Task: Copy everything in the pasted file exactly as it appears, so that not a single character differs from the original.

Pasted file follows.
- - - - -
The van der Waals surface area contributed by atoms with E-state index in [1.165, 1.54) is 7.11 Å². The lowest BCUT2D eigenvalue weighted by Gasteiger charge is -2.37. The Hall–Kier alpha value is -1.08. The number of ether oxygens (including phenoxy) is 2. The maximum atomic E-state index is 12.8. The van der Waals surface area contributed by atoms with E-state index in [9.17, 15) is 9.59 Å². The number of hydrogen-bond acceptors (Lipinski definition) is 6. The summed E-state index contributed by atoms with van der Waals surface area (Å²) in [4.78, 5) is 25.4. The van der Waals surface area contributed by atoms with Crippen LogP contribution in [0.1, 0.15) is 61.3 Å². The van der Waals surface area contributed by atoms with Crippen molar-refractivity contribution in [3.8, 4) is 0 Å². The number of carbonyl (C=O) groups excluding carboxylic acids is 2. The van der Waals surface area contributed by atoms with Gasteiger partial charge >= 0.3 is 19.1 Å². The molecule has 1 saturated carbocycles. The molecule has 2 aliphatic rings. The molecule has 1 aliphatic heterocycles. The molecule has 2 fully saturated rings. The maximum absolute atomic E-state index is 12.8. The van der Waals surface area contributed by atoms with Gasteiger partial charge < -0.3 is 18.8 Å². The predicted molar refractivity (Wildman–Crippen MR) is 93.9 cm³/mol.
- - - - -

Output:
The van der Waals surface area contributed by atoms with E-state index in [1.165, 1.54) is 7.11 Å². The lowest BCUT2D eigenvalue weighted by Gasteiger charge is -2.37. The Hall–Kier alpha value is -1.08. The number of ether oxygens (including phenoxy) is 2. The maximum atomic E-state index is 12.8. The van der Waals surface area contributed by atoms with E-state index in [9.17, 15) is 9.59 Å². The number of hydrogen-bond acceptors (Lipinski definition) is 6. The summed E-state index contributed by atoms with van der Waals surface area (Å²) in [4.78, 5) is 25.4. The van der Waals surface area contributed by atoms with Crippen LogP contribution in [0.1, 0.15) is 61.3 Å². The van der Waals surface area contributed by atoms with Crippen molar-refractivity contribution in [3.8, 4) is 0 Å². The number of carbonyl (C=O) groups excluding carboxylic acids is 2. The van der Waals surface area contributed by atoms with Gasteiger partial charge >= 0.3 is 19.1 Å². The molecule has 1 saturated carbocycles. The molecule has 2 aliphatic rings. The molecule has 1 aliphatic heterocycles. The molecule has 2 fully saturated rings. The maximum absolute atomic E-state index is 12.8. The van der Waals surface area contributed by atoms with Gasteiger partial charge < -0.3 is 18.8 Å². The predicted molar refractivity (Wildman–Crippen MR) is 93.9 cm³/mol.